If you’re one of the three or four people out there who bought a Google TV-powered device*, good news! Google just rolled out an update that transforms the experience of watching YouTube on your TV. The new interface is similar to other media centers, and portends Google’s continued push into the living room.
As part of expanding the capabilities and content offered by Google’s YouTube acquisition, the search giant detailed earlier in 2011 plans for the future of the streaming video site. A lot of that future is being driven by higher-quality video uploads and channels. Some of those uploads will be provided by the current massive influx of ‘new media’ video content organizations, while a surprising amount will hopefully be provided by companies with a little more experience in the genre.
The new Google TV update pushes the user toward finding new content based on categories and channels, rather than forcing their way into the content via crude text searches.
Early sales of Google TV units were lackluster at best. Users were confused by the interface, unsure of how the hardware worked, and skeptical of what the Google TV boxes could actually do for them. Compared to alternatives such as the Boxee Box, Roku streaming media players, Apple TV and WD TV Live players, the answer wasn’t much.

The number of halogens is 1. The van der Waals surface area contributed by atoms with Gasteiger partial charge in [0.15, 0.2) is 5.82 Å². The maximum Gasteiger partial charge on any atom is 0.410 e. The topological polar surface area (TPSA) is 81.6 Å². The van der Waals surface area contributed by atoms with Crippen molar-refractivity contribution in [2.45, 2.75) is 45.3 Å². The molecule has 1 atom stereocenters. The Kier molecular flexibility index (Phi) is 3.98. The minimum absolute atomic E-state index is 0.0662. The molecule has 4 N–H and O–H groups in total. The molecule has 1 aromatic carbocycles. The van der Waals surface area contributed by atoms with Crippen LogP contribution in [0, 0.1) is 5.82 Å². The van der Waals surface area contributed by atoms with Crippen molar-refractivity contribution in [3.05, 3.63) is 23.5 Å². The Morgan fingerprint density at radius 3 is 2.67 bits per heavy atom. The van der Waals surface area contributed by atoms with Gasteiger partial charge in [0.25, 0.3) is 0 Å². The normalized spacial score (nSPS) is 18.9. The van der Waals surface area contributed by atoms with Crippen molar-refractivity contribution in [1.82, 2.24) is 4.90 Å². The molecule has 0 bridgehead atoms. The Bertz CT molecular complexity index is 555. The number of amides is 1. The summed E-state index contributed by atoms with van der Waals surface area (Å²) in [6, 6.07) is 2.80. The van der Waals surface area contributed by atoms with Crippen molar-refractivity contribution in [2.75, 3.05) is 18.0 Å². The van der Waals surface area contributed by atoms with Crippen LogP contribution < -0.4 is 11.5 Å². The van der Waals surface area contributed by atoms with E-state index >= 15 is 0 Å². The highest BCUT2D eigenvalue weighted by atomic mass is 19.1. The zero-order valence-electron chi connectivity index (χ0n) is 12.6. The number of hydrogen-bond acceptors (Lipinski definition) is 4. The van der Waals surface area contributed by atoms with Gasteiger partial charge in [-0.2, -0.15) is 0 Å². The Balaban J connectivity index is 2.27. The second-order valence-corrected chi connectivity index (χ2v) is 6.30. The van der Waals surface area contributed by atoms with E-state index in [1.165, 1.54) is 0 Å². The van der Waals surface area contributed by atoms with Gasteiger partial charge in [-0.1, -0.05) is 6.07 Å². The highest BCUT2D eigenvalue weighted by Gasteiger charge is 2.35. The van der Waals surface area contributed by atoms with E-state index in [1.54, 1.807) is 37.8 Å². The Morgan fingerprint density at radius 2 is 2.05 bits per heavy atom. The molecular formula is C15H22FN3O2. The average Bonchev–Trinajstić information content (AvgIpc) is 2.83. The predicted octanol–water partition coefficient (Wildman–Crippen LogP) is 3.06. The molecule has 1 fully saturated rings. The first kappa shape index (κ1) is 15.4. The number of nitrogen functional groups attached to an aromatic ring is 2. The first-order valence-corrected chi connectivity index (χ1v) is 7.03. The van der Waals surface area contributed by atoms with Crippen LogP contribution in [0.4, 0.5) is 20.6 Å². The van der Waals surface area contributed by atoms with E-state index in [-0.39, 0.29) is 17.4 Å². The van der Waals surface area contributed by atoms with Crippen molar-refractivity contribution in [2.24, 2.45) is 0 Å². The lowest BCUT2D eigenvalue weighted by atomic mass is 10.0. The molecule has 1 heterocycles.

Ultimately, Logitech, one of Google’s two major launch partners, was forced to discontinue sales of the well-designed Logitech Revue, simply because they couldn’t sell enough of them. The boxes were introduced at a $299 price point, followed by $199, then $99, and finally dropped altogether.
Google dramatically expanded the capabilities of the various Google TV boxes recently by updating them to Android 3.0 and allowing end users to download and install new apps. Reportedly, the company is in the process of a major overhaul of the software later this year, and YouTube’s new original and likely live content will play a major role.
In addition to the Google TV update, Android users can expect YouTube on their own devices to get an update soon, applying some of the same design principles expressed in the GTV rollout.
* Just kidding, promise.